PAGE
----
was already there; having just given out arms for three hundred men, who,
by the Earlís orders, were to assemble by noon on Bothwell Moor.
Helen told the man she came
for the best suit of armour in his custodyó" one of the most
He drew from an oaken chest
a coat of black mail, studded with gold. Helen admired its strength and
beauty. "It is the richest in all Scotland:" answered he;
"and was worn by our great Canmore in all his victories."
"Then it is worthy its
destination. Bring it, with its helmet and sword, to my apartment."
The armourer took it up;
and, accompanied by the page carrying the lighter parts, followed her into
the western tower.
When Helen was again alone,
it being yet very early in the morning, she employed herself in pluming
the casque, and forming the scarf she meant should adorn her present. Thus
time flew, till the sand-glass told her it was the eighth hour. But ere
she had finished her task, she was roused from the profound stillness in
which that part of the castle lay, by the doleful lament of the troop
returning from Ellerslie.
She dropped the half-formed
scarf from her hand; and listened, without daring to draw her breath, to
the deep-toned lamentations. She thought that she had never before heard
the dirge of her country so piercing, so thrillingly awful. Her head fell
on the armour and scarf. "Sweet lady !" sighed she to herself,
"who is it that dares thus invade thy duties! But my gratitudeógratitude
to thy once-loved lord, will not offend thy pure spirit!" Again the
mournful wailings rose on the air; and with a convulsion of feelings she
could not restrain, she threw herself on her knees, and leaning her head
on the newly adorned helmet, wept profusely.
Murray entered the room
unobserved. "Helen! my dear cousin!" cried he. She started, and
rising, apologised for her tears by owning the truth. He now told her,
that the body of the deceased lady was deposited in the chapel of the
castle; and that the priests from the adjacent priory, only awaited her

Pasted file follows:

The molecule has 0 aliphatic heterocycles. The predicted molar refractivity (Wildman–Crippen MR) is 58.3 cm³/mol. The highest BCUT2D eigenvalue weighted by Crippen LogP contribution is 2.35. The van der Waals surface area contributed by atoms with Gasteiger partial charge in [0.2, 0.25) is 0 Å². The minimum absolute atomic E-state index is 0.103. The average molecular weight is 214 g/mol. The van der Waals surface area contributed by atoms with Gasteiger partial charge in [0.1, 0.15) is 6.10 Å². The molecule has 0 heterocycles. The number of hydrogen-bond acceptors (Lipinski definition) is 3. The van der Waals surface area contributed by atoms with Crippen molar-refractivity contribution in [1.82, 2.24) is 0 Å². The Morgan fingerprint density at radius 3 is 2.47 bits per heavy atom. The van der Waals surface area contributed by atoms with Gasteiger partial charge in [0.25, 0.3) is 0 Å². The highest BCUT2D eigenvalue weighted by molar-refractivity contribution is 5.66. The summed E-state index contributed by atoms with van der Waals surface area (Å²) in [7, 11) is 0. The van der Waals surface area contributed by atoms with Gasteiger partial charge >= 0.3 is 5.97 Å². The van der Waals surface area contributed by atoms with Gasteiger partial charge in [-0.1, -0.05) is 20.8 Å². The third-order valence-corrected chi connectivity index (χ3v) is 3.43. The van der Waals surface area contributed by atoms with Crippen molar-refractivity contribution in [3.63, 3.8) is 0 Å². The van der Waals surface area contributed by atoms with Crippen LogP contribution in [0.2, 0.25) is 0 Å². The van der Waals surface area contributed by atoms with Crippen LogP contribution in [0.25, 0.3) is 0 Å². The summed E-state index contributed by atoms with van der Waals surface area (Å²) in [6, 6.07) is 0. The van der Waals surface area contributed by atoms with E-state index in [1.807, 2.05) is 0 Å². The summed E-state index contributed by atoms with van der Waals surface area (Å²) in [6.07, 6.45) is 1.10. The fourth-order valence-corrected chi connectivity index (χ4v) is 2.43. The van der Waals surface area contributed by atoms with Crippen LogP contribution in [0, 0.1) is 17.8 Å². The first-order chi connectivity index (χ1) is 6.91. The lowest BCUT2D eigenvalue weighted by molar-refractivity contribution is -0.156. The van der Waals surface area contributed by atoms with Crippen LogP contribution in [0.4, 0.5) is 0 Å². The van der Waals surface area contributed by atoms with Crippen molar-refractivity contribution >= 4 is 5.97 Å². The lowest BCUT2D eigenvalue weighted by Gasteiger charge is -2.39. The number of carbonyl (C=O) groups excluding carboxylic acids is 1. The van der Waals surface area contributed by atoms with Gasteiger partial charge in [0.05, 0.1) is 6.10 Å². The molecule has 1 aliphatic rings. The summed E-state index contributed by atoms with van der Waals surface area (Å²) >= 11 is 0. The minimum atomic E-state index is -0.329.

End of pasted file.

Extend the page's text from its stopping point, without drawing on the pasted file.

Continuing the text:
presence, to consign it, with the churchís rites, to its tomb.
retired for a few minutes to recover herself; and then re-entering,
covered with a black veil, was led by her cousin to the awful scene.
The bier lay before the
altar. The prior of Saint Fillan, in his holy vestments, stood at its
head; a band of monks were ranged on each side. The maids of Lady Helen,
in mourning garments, met their mistress at the portal. They had wrapped
the beautiful corpse in the shroud prepared for it; and now having laid
it, strewed with flowers, upon the bier, they advanced to their trembling
lady, expecting her to approve their services. Helen drew nearóshe bowed
to the priests. One of the women put her hand on the pall, to uncover the
once lovely face of the murdered Marion. Lady Helen hastily resisted the
womanís motion, by laying her hand also upon the pall. The chill of
death struck through the velvet, to her touch. She turned pale; and waving
her hand to the prior to begin, the bier was lowered by the priests into
the tomb beneath. As it descended, Helen sunk upon her knees, and the
anthem for departed souls was raised.. The pealing notes, as they rose and
swelled, seemed to bear up the spirit of the sainted Marion to its native
heaven; and the tears which now flowed from the eyes of Helen, as they
mingled with her pious aspirations, seemed the balm of paradise descending
upon her soul.
When all was over, the
venerable Halbert, who had concealed his overwhelming sorrow behind a
pillar, threw himself on the cold stone which now closed the last chamber
of his mistress. With faint cries, he gave way to the woe that shook his
aged bosom, and called on death to lay him low with her. The women of Lady
Helen again chanted forth their melancholy wailings for the dead; and
unable longer to bear the scene, she grasped the arm of her cousin, and
with difficulty walked from the chapel.